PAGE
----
California Quail Scarf

Every spring, I look forward to seeing all the happy quail families in my neighborhood. I love to watch the mamas run around with five or six quail chicks trailing behind. It never fails to bring a smile to my face. Similarly, looking at Donna Wildearth’s California Quail Scarf in Handwoven May/June 2018, I can’t help but grin. Even though the California quail is a different breed from the ones in my backyard, the color and designs in her scarf beautifully evoke these funny little birds.

Happy weaving!
Christina

Donna Wildearth’s California Quail Scarf.

Donna Wildearth’s California Quail Scarf.

Designer Donna Wildearth’s Statement

As a bird-watcher, I’ve often admired the plumage of birds and considered using their colors as the basis for a weaving project. But it wasn’t until I discovered the scientific name of the California quail—Callipepla californica—that I found my inspiration. The genus name Callipepla is com¬posed of two Greek root words: calli, which means beautiful, and pepla, which is translated as woven robe or gown. Beauti¬ful woven robe! I decided to weave a scarf in homage to the California quail.

I drew a schematic of the quail’s colors and patterns on graph paper and determined that the design should alternate between solid and patterned areas. I remembered a project in a back issue of Handwoven (see Resources) that alternated plain weave with shadow weave, and though I hadn’t woven shadow weave before, I decided to try it for this project. After much deliberation with yarn color cards, I settled on seven colors of 10/2 pearl cotton that approximated the colors of the quail in my bird book.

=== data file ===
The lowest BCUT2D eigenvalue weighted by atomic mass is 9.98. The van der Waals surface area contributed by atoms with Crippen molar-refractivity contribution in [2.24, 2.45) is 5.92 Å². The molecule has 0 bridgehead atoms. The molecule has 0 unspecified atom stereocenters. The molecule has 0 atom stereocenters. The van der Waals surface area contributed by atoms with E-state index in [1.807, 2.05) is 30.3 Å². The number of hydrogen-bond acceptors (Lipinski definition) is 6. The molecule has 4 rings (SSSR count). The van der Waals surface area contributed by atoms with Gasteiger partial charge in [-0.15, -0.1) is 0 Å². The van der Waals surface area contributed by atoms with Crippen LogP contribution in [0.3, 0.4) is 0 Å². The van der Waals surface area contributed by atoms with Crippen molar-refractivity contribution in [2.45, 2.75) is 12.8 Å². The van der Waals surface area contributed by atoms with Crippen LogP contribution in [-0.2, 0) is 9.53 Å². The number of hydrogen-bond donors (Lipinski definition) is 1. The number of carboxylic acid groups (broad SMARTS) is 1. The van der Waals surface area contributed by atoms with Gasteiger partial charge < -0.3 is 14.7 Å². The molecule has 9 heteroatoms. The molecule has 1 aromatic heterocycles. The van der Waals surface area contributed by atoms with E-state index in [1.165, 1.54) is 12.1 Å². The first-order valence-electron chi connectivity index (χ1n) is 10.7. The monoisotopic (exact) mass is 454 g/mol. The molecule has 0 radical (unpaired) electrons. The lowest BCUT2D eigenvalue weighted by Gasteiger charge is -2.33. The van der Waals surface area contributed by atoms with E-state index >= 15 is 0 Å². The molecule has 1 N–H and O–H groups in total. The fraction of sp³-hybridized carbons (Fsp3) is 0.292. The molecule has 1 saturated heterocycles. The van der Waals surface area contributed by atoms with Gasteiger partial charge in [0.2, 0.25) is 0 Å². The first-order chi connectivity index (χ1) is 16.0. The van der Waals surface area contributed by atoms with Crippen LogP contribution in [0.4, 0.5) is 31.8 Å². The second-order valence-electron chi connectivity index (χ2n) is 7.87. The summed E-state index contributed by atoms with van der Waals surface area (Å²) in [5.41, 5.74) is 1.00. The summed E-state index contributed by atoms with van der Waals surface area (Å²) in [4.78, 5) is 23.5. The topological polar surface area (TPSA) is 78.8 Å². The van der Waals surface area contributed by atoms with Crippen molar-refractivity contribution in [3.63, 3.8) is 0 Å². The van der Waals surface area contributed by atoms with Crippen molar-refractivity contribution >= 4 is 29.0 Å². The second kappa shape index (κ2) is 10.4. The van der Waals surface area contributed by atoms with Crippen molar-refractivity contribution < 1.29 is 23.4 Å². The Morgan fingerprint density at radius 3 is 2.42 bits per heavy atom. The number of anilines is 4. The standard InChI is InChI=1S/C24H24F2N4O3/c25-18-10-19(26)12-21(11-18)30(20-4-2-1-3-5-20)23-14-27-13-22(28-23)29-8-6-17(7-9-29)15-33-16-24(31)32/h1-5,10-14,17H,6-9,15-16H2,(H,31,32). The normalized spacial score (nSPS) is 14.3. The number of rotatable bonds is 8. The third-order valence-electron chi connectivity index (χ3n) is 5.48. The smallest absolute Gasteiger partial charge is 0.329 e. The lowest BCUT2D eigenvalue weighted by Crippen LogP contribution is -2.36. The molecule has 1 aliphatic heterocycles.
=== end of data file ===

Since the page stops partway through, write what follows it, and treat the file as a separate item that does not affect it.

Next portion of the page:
I chose a pattern from Marian Powell’s 1000 (+) Patterns in 4, 6, and 8 Harness Shadow Weave that resembled the feather pattern on the quail. After weaving a small sampler, I chose my favorite treadling and modified it slightly to make it smaller in scale. My scarf designed, I decided to further highlight the bird motif of the scarf by fringing the sides as well as the ends for a “feathery” look.

I learned a new weave structure and created a scarf I’m proud to wear as a tribute to the California quail—the bird with a beautiful woven robe.

RESOURCES
Ahearn, Bren. “Celebrate with Cloth.” Handwoven, March/April 2005, p. 52.
Powell, Marian. 1000 (+) Patterns in 4, 6, and 8 Harness Shadow Weave. McMinnville, Oregon: Robin and Russ Hand¬weavers, 1988.

Project at a Glance

PROJECT TYPE: 4-shaft.

STRUCTURE: Summer and winter.

EQUIPMENT: 4-shaft loom, 9″ weaving width; 15-dent reed; 2 shuttles; 2 bobbins.

YARNS: 10/2 cotton (4,200 yd/lb; UKI).

Featured Image: Donna Wildearth found inspiration from the local California quail for her scarf.


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